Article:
BBC Sounds renews Audio Labs accelerator to champion new generation of podcasters

Successful candidates will gain new title as Assistant Producer and full-time salary for eight months

The BBC has announced that its in-house training and development program, Audio Lab, will be returning for its second year. 

Audio Lab is a program under BBC Sounds - a subsidiary of the national broadcaster which distributes podcasts, music, and live radio - which launched last year as an initiative to amplify the voices of new podcast and audio producers by giving them the platform to turn their ideas into a podcast. 

“We set out to create an immersive space where emerging talent can hone their skills and ideas,” said BBC Sounds Audio Lab commissioning executive Khaliq Meer. “I’m incredibly proud of the podcasts our first year creators produced, some of which were broadcast alongside world class programmes on BBC radio.

“More people are listening to podcasts than ever before and we’re passionate about helping the next generation access the right support and resources, achieve next-level ambition and reach new audiences on BBC Sounds.”

Podcasters that have some experience in content-making - either through self-published work or previous junior level work experience in production - and a passion for audio and podcasts are eligible to apply for the program. Special encouragement is given to applicants from under-represented groups. 

Successful candidates for the 2023 Audio Labs programme will be appointed to work at BBC Sounds as assistant producers and receive a full-time salary with an eight-month contract. They will also receive dedicated support for their podcast from BBC teams across London, Salford and Glasgow as well as assistance in commissioning, production funding, promotion, and artwork design to help develop their website.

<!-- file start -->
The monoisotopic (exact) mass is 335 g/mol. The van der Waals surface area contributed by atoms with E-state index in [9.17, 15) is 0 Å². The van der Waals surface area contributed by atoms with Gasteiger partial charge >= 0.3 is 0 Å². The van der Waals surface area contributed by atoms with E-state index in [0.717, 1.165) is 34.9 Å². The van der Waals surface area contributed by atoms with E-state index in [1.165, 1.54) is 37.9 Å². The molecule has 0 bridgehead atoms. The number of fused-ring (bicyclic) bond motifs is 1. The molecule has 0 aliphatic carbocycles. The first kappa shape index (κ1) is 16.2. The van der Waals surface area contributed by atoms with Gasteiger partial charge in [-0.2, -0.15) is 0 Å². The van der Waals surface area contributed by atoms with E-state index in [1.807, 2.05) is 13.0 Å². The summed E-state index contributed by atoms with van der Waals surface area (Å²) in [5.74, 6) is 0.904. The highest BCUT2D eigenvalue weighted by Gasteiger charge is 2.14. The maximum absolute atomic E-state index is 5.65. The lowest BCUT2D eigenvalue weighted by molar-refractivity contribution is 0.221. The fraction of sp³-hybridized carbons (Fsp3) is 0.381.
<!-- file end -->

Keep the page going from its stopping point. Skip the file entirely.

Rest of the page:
Additionally, each candidate will be working with one of Audio Lab’s production partners across the UK - which will include a UK independent production company for the first time - who will lead the development and production of the projects and help choose the best ideas for this year’s Audio Lab class. 

Applications are open now on the BBC Sounds Audio Lab website as well as the BBC Careers Hub and will close on 12 February. Interested applicants can also sign up for an Audio Lab webinar held on 25 January with the BBC Academy Fusion to help with their applications and give them the opportunity to ask questions. 

Last year’s winning Audio Lab team included Hamza Salmi who worked on documentary podcast Who Was Michael X, Hanna Adan with culture and history podcast The Museum of Bad Vibes, Adam Zmith on sound archive podcast The Film We Can’t See, Tomi Dixon on Colouring in Britain podcast highlighting the lives of POC Brits, Talia Randall on gardening podcast Blossom Trees and Burnt Out Cars, and Jade Scott on The Reset which explores the transition into adulthood. 

“I wanted a place to help me realise my idea and Audio Lab has heightened the quality of my podcast. Having constant support from the team enabled me to add dimensions to this podcast that would have previously been impossible,” said Salmi. “The team around me have always been supportive and I’m extremely grateful for their unshaking belief in me as a creator.”

This year’s Audio Labs programme is also championed by some of the BBC’s in-house podcast talent including co-host of the award-winning sex & relationships podcast Brown Girls Do It Too, Poppy Jay.

"What I find incredibly satisfying is just how diverse and super niche podcasting is, it's opened up our worlds and quite literally changed lives (Serial’s Adnan Sayed),” said Jay on the website. “Doing my podcast has changed my life so I cannot gas about it enough! The world of podcasting can be quite daunting though, as everyone’s nan and next door neighbour seems to have one so I think if I had gone in now I would've felt a bit overwhelmed. Having a programme like Audio Lab would have given me the road map and the tools to boost my confidence and to help amplify my voice."